Technocrats representing international lenders have concluded their eighth and probably the last review of the Cyprus economy before the island exits a three-year economic adjustment program.
Cyprus was bailed out by the Eurogroup and the International Monetary Fund (IMF) in a 10-billion-euro package in March 2013, which involved austerity measures, reform of the public administration and the restructuring of the banking system.
No statement was issued after the conclusion of the review by technocrats representing the European Commission, the European Central Bank and the IMF.
But Finance Minister Harris Georgiades said in remarks to the press that the review was completed successfully, meaning that international lenders will approve the release of the last loan tranche to Cyprus before its adjustment program comes to an end in March next year.
Sources said the Eurogroup will meet on Jan. 14, 2016 to examine a report prepared by the technocrats.
But before receiving the final approval of the Eurogroup Cyprus has to pass legislation leading to the privatization of the Cyprus Telecommunications Authority and prepare a blueprint for the streamlining of the state owned Electricity Authority.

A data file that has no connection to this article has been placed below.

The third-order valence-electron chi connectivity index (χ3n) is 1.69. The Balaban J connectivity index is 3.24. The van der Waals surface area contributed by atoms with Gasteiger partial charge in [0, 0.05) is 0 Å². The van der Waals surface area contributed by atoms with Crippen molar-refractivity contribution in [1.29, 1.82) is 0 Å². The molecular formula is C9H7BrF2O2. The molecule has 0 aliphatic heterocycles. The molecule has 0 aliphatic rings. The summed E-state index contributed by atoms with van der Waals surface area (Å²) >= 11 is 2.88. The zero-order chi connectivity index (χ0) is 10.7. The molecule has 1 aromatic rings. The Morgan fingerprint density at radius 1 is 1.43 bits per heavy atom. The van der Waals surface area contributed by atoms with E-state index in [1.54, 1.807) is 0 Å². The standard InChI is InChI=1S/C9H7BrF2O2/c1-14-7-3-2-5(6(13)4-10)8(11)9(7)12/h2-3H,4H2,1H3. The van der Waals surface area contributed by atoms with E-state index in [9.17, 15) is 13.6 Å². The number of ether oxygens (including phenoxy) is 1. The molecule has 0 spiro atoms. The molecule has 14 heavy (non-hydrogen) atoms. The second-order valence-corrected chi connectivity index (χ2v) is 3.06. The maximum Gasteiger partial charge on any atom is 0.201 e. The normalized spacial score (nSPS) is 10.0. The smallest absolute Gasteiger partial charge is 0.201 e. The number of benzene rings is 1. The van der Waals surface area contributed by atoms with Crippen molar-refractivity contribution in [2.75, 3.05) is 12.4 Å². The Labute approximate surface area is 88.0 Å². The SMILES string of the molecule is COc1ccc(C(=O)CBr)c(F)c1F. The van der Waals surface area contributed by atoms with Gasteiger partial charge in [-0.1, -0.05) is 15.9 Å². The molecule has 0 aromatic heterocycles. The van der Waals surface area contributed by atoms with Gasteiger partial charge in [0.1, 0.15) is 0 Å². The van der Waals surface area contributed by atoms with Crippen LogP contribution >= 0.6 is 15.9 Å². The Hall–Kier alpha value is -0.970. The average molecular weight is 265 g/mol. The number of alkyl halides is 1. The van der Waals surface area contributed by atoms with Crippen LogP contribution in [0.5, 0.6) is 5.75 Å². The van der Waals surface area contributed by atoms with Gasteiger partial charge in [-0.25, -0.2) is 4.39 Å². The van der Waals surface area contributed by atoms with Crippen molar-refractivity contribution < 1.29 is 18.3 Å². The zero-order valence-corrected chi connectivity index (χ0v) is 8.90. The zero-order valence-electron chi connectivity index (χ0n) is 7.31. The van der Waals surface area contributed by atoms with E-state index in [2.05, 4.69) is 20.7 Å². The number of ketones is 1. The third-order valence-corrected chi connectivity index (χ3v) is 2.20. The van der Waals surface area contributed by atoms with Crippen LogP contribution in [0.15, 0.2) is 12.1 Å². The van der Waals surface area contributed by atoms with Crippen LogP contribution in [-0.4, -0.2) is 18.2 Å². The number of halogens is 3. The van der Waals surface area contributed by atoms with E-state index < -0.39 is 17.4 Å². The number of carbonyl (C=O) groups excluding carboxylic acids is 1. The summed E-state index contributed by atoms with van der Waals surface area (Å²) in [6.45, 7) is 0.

Georgiades said he was confident that all prerequisites will be in place for Cyprus' review report to receive a final approval, which will also pave the way for the official termination of the adjustment program next March.
Cyprus will have received 7.5 billion euros out of the total loan amount, leaving 2.5 billion euros which will not be drawn, thus keeping down the total public debt, which rose to 109.7 percent of GDP by the middle of this year.
Georgiades said economic growth in the third quarter of 2015 reached 2.2 percent, safeguarding that the total economic expansion for the whole of the year will top 1.5 percent, much higher than a 0.4 percent projection by international lenders.
Georgiades added that despite the successful conclusion of the review, reforms of the public sector and prudent management of public funds must continue and decisions on the economy must be made in a responsible manner.
Georgiades was alluding to the economic policies of the previous government, which squandered a surplus of over 3 percent when it took office in 2008, drove the economy into a deep recession and shut Cyprus out of international markets, forcing it to seek bailout